The PGA Tour is planning to revamp its schedule with a series of lucrative new tournaments, reports said Tuesday, as four-time major champion Brooks Koepka became the latest star to defect to the Saudi-backed LIV Golf circuit.
PGA Tour commissioner Jay Monahan detailed proposed changes to the tour schedule at a packed meeting of players early Tuesday at this week's Travelers Championship in Cromwell, Connecticut, according to reports.
Proposals outlined by Monahan include boosting purses to at least $20 million in eight existing marquee tournaments and the introduction of three new $25 million tournaments that will feature no cuts and limited fields. The schedule overhaul could be in place by the 2023 season.
The moves are the clearest indicator yet of the PGA Tour's strategy to combat the rise of LIV Golf, which has steadily been luring star names to sign with the upstart circuit that offers $25 million in prize money for each of its 54-hole tournaments.
Other changes proposed by Monahan on Tuesday included a return to a calendar year schedule running from January to December.
The current "wraparound" season starts in the North American autumn and is unpopular with some players who complain it does not allow for a clearly defined off-season.
Tuesday's developments came as news broke that Koepka, the world number 19, and Mexico's Abraham Ancer, the world number 20, have joined LIV.
Koepka, 32, is expected to make his debut on the money-spinning circuit at its maiden US event in Oregon next week. Koepka's management team did not immediately respond when contacted by AFP on Tuesday.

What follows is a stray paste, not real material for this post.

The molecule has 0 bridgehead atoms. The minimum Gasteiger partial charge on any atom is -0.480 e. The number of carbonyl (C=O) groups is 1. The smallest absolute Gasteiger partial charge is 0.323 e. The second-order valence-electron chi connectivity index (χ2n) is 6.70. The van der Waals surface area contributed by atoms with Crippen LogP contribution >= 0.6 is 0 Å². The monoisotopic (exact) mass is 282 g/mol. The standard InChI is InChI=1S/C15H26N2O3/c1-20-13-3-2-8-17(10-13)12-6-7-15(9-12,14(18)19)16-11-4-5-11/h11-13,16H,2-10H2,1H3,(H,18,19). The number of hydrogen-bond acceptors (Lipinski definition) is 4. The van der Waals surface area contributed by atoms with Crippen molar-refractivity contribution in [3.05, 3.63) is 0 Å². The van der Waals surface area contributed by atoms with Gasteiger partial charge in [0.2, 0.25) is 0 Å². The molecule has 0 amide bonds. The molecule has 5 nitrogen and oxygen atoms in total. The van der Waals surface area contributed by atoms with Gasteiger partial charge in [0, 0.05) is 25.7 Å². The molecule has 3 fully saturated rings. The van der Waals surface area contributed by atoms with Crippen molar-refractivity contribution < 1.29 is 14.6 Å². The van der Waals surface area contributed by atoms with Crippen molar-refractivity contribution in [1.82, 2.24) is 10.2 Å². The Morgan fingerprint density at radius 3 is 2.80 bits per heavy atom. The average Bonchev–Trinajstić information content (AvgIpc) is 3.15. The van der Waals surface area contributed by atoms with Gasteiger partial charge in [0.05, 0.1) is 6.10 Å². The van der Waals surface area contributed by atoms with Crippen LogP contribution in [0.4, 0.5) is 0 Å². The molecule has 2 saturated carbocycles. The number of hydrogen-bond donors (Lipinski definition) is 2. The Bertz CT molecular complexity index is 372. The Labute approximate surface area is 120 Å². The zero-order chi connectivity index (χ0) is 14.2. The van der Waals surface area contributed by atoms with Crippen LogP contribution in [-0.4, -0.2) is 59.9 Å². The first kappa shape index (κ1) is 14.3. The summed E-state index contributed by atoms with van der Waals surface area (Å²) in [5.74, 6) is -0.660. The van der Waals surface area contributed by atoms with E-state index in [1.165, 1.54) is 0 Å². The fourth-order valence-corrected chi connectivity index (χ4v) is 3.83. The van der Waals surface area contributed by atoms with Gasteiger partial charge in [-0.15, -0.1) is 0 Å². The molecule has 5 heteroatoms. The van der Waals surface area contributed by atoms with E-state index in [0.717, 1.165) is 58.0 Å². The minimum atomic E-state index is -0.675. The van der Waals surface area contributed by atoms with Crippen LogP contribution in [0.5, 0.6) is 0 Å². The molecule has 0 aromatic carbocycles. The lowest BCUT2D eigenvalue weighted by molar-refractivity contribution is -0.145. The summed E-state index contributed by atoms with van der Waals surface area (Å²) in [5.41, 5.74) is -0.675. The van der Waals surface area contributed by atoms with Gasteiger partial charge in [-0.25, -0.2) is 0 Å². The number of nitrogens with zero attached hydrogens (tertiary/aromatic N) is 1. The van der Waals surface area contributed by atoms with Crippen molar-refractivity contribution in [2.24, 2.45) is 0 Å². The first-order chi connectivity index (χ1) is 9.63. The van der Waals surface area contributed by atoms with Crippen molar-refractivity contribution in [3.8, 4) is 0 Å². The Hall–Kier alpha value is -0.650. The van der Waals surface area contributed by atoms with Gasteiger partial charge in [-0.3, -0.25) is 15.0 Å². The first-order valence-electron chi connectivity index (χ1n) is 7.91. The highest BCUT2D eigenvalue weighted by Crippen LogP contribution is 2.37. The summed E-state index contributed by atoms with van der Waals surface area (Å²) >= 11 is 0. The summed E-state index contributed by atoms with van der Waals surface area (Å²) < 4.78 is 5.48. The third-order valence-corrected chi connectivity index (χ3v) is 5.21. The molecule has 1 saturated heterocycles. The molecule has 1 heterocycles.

Koepka – who removed "PGA Tour" from his Twitter profile on Monday – will follow the likes of Dustin Johnson and six-time major-winner Phil Mickelson by joining LIV.
The series, which is bankrolled by Saudi Arabia's Public Investment Fund, has plunged the golf world into turmoil since its emergence.
LIV Golf has drawn stinging criticism from human rights groups, which say the series is an attempt to boost the kingdom's image through sport.
The PGA Tour has adopted a zero-tolerance stance towards the series, with tour chief Monahan suspending 17 former or current tour players for making the switch.
Speaking at the Travelers Championship on Tuesday, defending champion Harris English said he hoped the PGA Tour's proposed revamp could persuade players to remain with the circuit.
"I think it can be, for sure," English said.
Patrick Cantlay meanwhile described the PGA-LIV confrontation as a fight to attract and retain talent.
"I think right now there's a competition for talent that's going on and I think you see it in all sorts of other businesses," Cantlay said.
"Part of the concern is not knowing what the future is going to be like.
"Right now it's an uncertain time for golf, but if you think about it in the larger business landscape it's a competition for talent.
"So if the PGA TOUR wants to remain the preeminent tour for professional golfers, it has to be the best place to play for the best players in the world."